past us in a haze.

Disparity            © Carolyn Vimpani

agapanthus blooms

azure skies

monochromatic match for

the prone child’s seersucker sun-suit

 

pervasive lethargy permeates

accentuated by

droning bees harvesting sweetness

distant lapping of rhythmic waves

 

Toby, sea-gull chasing satiated

salt-water saturated

joyously sprays rainbow droplets

wet nose nuzzling his child-friend

 

unable to comprehend

the splinted rigidity of

this child who has danced

her way through life…

 

now immobile

elsewhere          ©Carolyn Vimpani

for seventy years

immersed in things manly

little time to savour life’s joys

 

now

as daily life becomes

complex

confronting

he recedes into

a world of boy-hood dreams

where reality is

undemanding

safe

 

a sphere where gentle

mother-love abounds

a familiar place he once knew

where no-one else can go

Fish                      © Mary Jones

In the beginning is the idea.

You stir beneath the surface,

throwing up ripples, eddies,

troublesome bubbles

 

until your sleek head rises

through swirls of foam

to stare me in the eye

and I am hooked.

Hauled from the depths

into an alien world

you slither through primeval mud

to flounder at my feet.

 

In your first faltering breaths

you look to me for guidance.

I struggle to understand you,

make you welcome in my world.

I feed you, groom you, nurture you,

until you rocket through

my dreams and out the other side

beyond imagination.

Foreseen            © Don Helmore

Except you become as little children

you will not enter the heavens.   Matthew Ch.18:3.

 

Bend, and depth-look

into a wee babe’s eyes.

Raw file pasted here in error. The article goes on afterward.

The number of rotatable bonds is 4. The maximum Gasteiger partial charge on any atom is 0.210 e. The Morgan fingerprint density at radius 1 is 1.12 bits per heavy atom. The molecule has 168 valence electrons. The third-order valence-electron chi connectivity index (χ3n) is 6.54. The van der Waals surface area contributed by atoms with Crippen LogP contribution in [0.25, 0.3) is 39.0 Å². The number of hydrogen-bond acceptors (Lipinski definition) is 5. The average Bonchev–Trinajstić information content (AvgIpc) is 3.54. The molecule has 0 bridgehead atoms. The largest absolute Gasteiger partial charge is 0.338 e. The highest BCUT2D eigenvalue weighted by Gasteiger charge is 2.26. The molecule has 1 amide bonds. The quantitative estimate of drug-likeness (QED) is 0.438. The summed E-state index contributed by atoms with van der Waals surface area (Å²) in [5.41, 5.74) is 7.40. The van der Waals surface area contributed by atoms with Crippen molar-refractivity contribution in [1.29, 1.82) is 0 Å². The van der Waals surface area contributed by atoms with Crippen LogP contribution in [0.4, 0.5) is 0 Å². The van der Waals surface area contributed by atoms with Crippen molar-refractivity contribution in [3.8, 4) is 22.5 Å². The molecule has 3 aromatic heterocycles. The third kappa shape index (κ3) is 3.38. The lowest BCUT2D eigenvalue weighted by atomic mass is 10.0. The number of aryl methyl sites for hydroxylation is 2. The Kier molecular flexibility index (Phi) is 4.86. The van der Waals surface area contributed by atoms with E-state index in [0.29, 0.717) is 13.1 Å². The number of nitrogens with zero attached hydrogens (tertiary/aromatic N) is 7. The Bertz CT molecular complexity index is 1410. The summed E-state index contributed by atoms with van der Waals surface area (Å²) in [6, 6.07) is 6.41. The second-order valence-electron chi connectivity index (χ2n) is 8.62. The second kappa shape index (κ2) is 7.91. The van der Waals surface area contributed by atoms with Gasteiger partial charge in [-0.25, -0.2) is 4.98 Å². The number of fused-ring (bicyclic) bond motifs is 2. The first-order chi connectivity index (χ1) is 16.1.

You may peek through

lucid pupils

into warm womb wonder.

In time, beyond

that unborn place,

the acorn mysteries

form a moving

complexity.

Wholesome seed memory

directs wise thought.

Heavens spirit.

Look within wee babes eyes,

Go soon my friends.

Inner Child         (c) Jean Sietzema-Dickson

My inner child

wants to play

all day

 

You say, There’s work for you.

I say that’s for you to do

Not me!

 Nonagenarian                 © Joan Ray

They’ve dressed her neatly

in slacks and twinset,

sprayed her hair

and powdered her nose,

even added a touch of lippie.

She sits apart, in a chair

in the Day Room,

waiting…   watching

the entrance door.

 

I approach with my dog,

meaning to greet her.

She cuts me short:

Where’s my hat?

Mum will be here,

any minute, to fetch me.

It’s home time now –

               mustn’t be late!

Perfect Partum               © Sandra Topp

 Newborn as an old man

turns pink and fresh before our eyes

tiny hand reaches out.

 

We are speechless

in awe of another miracle of birth

as we take his hand.

 

With one look he is ours

hereditary bonds tie the knot

that bind him for life.

The Salon           © Leigh Hay

 I find them together

quiet as mice

‘Ted’ sitting upright on a little wooden chair

the floor beneath a growing mound

of nylon shavings    faintly blue

the colour of him.

 

She’s wielding scissors

(her very own pair)

vigorously cutting

giving Ted a trim.

 

“It won’t grow back”    I gently tell her.

 

Then I chance a look at hand-me-down Ted ─